This is often a feature of workflow and manufacturing processes, such as assembly lines. Here automation tools take the form of robotic servo arms, or automated shelving and labeling systems. With regards to robots specifically, there is technical uncertainty in how they will perform and where is best to place them. These factors result in trial and error, the costs of which can get included as qualifying R&D expenses.

It must be noted, however, the material costs of the robot cannot be included. R&D only concerns the testing and design costs.

  • Replacements for an obsolete part of a product/process

This is a common occurrence when a certain part of a product is no longer made by an external supplier. If an adequate replacement cannot get sourced, the product business must innovate. This will prompt design changes, material changes and potentially changes to the product’s functionality. 

Furthermore, when the obsolete component becomes outdated, using new technology can be the best course of action. This will involve a lot of testing and maybe the development of prototypes. Both of these things and more can get included in your client’s R&D tax credit claim. If they can provide in-depth evidence of their R&D process, then their qualifying expenses will broaden. There is also potential to include the designers’ wages, as well as those of the engineers.

  • Machine learning

The use of machine learning or artificial intelligence (AI) results in processes becoming quicker and more efficient. It also combines well with the other products and processes featured in this list. For example, AI could help educate your client on how best to use their new robotic arm. So although machine learning has become widespread in fields such as manufacturing, it has applications in almost all processes. As such, this is definitely one to consider when making your client’s R&D tax credits claim.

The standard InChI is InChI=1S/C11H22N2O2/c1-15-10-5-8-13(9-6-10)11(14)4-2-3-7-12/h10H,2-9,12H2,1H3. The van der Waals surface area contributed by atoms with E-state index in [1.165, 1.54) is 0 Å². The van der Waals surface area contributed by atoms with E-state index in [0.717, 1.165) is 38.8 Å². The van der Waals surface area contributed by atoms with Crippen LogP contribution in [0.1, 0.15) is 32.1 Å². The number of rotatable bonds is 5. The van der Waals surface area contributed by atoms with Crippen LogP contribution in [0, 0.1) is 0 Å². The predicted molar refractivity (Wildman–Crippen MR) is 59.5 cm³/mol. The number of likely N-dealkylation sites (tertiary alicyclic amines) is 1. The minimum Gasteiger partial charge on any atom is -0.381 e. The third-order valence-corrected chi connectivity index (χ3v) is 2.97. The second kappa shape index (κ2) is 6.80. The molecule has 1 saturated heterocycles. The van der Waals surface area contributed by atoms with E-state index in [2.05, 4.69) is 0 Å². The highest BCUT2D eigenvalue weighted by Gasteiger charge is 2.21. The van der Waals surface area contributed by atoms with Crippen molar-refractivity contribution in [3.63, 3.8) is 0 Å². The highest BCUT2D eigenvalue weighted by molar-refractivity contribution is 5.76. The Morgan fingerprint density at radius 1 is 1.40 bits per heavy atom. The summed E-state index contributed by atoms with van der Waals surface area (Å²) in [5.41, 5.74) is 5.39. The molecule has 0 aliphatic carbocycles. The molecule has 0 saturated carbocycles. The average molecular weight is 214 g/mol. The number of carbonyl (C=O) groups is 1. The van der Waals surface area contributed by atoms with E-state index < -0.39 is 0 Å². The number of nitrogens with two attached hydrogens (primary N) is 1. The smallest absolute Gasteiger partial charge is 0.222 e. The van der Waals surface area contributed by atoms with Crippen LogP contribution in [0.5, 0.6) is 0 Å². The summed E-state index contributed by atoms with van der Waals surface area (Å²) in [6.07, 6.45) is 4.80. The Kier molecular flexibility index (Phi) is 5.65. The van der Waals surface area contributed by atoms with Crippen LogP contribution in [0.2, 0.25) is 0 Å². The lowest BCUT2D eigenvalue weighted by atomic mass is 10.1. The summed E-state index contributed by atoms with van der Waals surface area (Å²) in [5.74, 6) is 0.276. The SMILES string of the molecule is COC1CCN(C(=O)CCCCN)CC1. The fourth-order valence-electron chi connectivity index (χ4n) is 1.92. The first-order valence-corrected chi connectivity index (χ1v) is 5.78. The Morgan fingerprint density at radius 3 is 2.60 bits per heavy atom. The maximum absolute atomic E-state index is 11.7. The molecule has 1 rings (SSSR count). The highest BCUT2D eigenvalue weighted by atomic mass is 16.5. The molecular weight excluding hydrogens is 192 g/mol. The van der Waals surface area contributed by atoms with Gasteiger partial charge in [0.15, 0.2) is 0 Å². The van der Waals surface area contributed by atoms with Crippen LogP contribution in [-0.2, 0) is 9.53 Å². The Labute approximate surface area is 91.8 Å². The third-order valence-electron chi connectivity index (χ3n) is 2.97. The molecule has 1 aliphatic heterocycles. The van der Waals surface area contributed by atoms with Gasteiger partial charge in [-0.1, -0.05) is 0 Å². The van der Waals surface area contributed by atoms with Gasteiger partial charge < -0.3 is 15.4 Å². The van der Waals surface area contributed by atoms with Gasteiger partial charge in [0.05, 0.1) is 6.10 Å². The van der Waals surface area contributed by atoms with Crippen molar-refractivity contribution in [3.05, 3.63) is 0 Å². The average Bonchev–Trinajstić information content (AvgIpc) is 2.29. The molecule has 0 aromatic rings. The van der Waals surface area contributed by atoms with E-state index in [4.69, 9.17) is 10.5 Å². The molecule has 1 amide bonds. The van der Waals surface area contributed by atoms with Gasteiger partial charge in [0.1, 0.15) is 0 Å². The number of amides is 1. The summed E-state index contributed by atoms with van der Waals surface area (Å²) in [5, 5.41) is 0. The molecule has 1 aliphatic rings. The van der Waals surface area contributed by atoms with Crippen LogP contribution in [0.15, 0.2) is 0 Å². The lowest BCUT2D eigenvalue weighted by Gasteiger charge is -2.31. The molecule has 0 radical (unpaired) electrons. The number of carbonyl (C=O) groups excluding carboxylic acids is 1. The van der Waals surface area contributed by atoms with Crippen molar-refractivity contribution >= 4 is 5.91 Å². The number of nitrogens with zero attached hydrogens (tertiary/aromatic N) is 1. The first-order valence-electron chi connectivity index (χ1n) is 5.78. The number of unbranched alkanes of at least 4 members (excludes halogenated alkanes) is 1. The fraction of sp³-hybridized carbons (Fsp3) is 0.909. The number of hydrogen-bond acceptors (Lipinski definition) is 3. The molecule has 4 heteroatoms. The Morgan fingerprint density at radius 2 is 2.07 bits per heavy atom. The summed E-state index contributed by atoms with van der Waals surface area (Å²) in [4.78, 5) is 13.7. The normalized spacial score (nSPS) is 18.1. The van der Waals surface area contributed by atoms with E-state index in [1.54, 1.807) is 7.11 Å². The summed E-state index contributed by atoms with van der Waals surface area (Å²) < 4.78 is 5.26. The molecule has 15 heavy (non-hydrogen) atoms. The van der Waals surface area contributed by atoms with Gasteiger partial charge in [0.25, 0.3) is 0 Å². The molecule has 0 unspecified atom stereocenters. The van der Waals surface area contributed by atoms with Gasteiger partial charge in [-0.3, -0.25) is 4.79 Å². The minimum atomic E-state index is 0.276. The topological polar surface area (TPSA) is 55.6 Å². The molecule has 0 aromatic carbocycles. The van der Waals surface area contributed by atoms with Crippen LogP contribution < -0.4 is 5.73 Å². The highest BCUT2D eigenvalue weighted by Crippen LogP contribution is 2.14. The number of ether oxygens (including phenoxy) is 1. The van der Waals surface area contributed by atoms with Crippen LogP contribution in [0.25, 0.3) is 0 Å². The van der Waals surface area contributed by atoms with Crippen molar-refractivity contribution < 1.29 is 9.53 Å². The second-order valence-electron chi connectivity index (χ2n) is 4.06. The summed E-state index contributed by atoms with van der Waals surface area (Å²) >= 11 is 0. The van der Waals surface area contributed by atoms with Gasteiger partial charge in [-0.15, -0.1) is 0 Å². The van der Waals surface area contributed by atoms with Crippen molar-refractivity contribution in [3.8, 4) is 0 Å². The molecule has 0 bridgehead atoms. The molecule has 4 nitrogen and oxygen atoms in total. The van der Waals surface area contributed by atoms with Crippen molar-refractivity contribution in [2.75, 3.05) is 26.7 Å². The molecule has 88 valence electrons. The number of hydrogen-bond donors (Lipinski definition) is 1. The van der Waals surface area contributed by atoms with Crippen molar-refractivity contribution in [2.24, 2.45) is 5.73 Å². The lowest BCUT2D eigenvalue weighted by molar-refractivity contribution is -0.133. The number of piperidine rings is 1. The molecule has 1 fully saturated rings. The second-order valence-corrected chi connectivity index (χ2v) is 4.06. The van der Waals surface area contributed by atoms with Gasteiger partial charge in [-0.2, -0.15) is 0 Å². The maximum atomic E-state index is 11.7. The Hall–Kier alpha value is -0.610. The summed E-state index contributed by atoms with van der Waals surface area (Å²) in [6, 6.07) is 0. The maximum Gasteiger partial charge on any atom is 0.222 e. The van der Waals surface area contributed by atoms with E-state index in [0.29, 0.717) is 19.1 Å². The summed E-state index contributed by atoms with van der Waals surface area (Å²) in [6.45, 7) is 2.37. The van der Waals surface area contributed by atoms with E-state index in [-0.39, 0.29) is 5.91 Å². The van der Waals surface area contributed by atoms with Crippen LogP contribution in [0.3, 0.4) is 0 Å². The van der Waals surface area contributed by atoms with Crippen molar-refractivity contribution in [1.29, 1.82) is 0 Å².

• Cloud computing/networking

There is a bit of a caveat to this one, as it is still in the process of being included as a qualifying cost by HMRC. However, it would be unhelpful not to include this as so many businesses now engage in networking and cloud computing.

Leasing a cloud platform/server results in innovation by granting greater computing power to other businesses. This only applies if the cloud gets accessed outside of the provider’s premises. The provider incurs a cost of housing and running the necessary physical computing power. These cloud services qualify as R&D because they get used to visualise design concepts and beta test software programs.

made.simplr will make sure your client doesn’t miss out

The advice here is for your client to take their time and think outside the box. Businesses don’t always have that luxury though. That’s where made.simplr come in.

Our state-of-the-art R&D tax credit software makes the claims process as easy as possible. In addition, our team of experts guarantee to accurately identify all your client’s qualifying R&D expenses, including expenses you or your client might have overlooked. This will ensure your client’s claim delivers them the maximum benefit possible.

Book a demo today!

Eneko Igartua

Eneko Igartua is the Head of Operations at made.simplr. Originally a manufacturing engineer, he is an expert in R&D funding, having worked with R&D tax relief and grant funding from national and European sources. He is interested in helping accountancy firms expand their offering through software solutions.